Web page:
Minnesota Pheasant Opener, As Predicted

I spent the opening weekend of Minnesota’s pheasant season near Madison, Minn., at a farm owned by the family of Duluth’s Gary Larson. Steve Harrington of Duluth was with us, too. The three of us have been hunting pheasants at Larson’s Prairie Marsh Farm for nearly 30 years.

A yellow Lab holds a rooster pheasant taken on a 2012 hunt near Madison, Minn.

With Minnesota’s pheasant counts down this fall, we went into the weekend with tempered expectations. Saturday’s 25-mph winds didn’t help matters. While most of the soybeans are harvested, little of the corn has been picked, so a lot of pheasants are still in the corn.

The upshot: Five of us (including Gary’s brother, Ken, and a friend, Bruce Bonde) shot five roosters on Saturday. Three of us shot no birds on Sunday. Our results could have been a couple of birds better if I hadn’t had a safety malfunction on my old Browning 12-gauge.

Our farm friend, Stan Patzer, had predicted we’d be unlikely to shoot more than one bird apiece. He was right. We only missed one opportunity on Saturday, and still we were scraping for a bird apiece. We found them in light cover, cattails, native prairie — all of the usual places. Conditions are dry in western Minnesota, at least on this farm, making tracking more difficult for the dogs.

We were holed up here all weekend and didn’t talk to other hunters, so I can’t say if others shared our experience. It’s going to be a challenging year, but we’ll be headed back to the farm in a couple of weeks for a more extended trip. Perhaps more of the corn will be out by then and we’ll have better luck.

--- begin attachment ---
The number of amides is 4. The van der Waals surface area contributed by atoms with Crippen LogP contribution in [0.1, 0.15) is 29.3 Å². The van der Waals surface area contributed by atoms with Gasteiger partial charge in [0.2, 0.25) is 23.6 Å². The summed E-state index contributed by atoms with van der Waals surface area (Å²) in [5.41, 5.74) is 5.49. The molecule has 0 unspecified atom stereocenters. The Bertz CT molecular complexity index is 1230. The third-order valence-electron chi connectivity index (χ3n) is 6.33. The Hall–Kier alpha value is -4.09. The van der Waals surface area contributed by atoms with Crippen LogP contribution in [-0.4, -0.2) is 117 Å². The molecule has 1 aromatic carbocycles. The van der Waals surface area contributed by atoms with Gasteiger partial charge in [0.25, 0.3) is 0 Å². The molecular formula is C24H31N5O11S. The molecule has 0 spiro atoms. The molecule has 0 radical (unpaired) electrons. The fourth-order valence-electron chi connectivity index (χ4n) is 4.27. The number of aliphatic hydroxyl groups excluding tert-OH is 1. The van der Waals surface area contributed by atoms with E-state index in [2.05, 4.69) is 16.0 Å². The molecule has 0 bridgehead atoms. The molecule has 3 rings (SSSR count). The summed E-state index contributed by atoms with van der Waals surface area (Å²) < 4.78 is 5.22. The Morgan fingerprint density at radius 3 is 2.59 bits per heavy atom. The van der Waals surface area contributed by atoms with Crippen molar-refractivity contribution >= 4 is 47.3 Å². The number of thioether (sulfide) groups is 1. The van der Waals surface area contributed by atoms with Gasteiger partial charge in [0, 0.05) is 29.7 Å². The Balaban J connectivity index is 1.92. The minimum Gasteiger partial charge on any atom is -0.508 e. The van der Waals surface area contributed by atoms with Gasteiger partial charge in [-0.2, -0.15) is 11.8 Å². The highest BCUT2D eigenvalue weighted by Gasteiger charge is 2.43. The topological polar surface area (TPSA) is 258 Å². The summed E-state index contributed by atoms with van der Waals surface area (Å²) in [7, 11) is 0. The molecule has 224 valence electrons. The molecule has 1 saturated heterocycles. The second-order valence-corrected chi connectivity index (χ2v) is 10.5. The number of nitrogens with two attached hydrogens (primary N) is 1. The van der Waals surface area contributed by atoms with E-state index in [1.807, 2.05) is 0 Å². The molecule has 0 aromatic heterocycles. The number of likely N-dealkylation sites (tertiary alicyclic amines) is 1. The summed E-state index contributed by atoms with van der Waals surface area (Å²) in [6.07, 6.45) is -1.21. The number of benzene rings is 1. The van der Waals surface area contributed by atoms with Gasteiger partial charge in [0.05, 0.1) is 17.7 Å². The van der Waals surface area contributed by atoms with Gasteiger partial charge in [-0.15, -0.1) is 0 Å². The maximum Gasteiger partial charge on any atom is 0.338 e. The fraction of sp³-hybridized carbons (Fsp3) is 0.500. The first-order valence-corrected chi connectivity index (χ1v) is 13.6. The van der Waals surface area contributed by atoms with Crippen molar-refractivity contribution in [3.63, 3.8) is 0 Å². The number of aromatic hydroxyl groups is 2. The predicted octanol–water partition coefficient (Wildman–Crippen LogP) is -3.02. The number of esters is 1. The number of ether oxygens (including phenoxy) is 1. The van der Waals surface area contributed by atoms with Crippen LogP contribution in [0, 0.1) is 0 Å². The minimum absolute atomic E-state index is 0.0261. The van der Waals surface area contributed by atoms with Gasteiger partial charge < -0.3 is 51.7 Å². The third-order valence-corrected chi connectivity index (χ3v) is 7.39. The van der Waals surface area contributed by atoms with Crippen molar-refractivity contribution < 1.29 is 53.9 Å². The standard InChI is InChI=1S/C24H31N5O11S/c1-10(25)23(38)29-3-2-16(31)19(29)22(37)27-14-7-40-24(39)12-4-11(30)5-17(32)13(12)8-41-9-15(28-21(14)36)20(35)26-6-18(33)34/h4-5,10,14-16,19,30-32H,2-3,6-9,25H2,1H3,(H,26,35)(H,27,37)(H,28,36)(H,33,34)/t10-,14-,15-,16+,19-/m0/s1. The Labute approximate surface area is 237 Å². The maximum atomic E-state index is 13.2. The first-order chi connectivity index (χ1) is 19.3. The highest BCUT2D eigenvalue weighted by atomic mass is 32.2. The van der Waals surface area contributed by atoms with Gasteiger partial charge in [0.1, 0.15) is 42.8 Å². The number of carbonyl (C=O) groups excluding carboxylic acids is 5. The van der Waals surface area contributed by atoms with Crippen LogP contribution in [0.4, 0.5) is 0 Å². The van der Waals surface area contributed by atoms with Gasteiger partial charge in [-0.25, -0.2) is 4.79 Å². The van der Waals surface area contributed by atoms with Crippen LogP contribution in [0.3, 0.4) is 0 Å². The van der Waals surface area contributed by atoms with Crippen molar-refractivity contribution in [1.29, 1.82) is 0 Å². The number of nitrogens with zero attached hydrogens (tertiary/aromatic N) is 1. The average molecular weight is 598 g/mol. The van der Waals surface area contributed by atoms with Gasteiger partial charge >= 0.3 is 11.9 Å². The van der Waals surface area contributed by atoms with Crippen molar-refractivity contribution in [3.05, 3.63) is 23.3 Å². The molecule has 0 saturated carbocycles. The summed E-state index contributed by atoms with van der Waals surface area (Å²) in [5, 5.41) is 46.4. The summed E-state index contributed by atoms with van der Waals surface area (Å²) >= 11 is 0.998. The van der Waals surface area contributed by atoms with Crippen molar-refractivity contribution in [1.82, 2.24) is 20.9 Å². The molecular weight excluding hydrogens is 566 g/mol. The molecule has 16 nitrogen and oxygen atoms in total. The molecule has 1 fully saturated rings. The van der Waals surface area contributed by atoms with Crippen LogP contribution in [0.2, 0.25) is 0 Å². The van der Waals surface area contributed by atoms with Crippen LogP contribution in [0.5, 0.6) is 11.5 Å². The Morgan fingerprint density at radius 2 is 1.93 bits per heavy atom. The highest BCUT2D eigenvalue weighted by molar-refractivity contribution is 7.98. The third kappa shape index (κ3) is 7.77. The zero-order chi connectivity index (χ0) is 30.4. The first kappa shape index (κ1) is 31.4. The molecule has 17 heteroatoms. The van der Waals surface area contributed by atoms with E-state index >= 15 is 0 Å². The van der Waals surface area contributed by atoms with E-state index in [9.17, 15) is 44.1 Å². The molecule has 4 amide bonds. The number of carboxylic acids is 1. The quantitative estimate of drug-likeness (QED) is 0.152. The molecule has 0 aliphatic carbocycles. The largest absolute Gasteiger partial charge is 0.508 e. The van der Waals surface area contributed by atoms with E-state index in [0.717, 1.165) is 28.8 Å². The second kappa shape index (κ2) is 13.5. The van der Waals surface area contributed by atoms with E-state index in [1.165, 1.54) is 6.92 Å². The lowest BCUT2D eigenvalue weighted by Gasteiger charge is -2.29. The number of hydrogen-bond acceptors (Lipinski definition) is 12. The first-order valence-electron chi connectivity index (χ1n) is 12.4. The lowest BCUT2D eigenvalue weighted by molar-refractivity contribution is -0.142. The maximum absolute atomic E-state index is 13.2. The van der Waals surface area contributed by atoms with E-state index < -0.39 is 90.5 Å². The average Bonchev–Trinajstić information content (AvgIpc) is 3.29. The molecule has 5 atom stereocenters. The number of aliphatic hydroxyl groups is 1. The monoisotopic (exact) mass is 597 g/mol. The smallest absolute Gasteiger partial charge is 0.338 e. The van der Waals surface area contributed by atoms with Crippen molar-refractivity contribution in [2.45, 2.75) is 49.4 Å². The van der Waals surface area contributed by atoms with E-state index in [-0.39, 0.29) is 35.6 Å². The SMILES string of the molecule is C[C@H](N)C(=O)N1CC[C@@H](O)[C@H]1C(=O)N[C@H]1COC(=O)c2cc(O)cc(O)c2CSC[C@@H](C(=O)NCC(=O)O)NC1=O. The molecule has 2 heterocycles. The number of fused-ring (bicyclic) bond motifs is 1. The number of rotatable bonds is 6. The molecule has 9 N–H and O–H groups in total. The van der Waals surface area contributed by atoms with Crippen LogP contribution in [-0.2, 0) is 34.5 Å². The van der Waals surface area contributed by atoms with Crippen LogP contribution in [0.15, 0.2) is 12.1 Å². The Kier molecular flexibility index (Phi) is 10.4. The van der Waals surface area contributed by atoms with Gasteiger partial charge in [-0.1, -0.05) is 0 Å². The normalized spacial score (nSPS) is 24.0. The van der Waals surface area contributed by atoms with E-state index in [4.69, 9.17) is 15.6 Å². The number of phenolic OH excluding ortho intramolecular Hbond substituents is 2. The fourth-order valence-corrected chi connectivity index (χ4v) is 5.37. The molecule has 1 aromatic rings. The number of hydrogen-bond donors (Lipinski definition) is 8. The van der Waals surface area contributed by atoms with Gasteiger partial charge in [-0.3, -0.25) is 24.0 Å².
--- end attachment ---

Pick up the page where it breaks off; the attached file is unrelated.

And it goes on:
While the hunting was more difficult, everything else about being at the farm was as good as ever. The big bluestem looked just as lovely in the last rays of the setting sun. The old Franklin stove in the living room still kicked out plenty of heat on the cool evenings. It’s always good to connect with our farm friends, Stan and Tim Patzer, and catch up with life on the prairies. And when we go out before bedtime to let the dogs out one more time, all of the constellations are still there looking down on us. Man, there are a lot of stars out here.

I’m off to North Dakota today to spend a couple of days with Duluth’s Mike Marturano and Bill Millars for a pheasant hunting story.